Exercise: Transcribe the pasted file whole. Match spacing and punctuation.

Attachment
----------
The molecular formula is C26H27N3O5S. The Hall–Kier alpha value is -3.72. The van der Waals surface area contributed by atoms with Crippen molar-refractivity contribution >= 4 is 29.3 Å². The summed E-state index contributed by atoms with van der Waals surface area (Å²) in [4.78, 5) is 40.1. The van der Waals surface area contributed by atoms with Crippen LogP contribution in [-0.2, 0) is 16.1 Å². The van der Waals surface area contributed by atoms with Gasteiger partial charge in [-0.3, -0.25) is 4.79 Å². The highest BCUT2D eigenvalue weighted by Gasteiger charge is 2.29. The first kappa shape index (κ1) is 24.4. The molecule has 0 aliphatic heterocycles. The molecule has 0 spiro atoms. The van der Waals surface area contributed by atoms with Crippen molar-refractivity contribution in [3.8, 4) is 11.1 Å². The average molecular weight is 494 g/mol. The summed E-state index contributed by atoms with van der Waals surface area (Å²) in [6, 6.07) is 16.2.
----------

The molecular formula is C26H27N3O5S. The Hall–Kier alpha value is -3.72. The van der Waals surface area contributed by atoms with Crippen molar-refractivity contribution >= 4 is 29.3 Å². The summed E-state index contributed by atoms with van der Waals surface area (Å²) in [4.78, 5) is 40.1. The van der Waals surface area contributed by atoms with Crippen LogP contribution in [-0.2, 0) is 16.1 Å². The van der Waals surface area contributed by atoms with Gasteiger partial charge in [-0.3, -0.25) is 4.79 Å². The highest BCUT2D eigenvalue weighted by Gasteiger charge is 2.29. The first kappa shape index (κ1) is 24.4. The molecule has 0 aliphatic heterocycles. The molecule has 0 spiro atoms. The van der Waals surface area contributed by atoms with Crippen molar-refractivity contribution in [3.8, 4) is 11.1 Å². The average molecular weight is 494 g/mol. The summed E-state index contributed by atoms with van der Waals surface area (Å²) in [6, 6.07) is 16.2.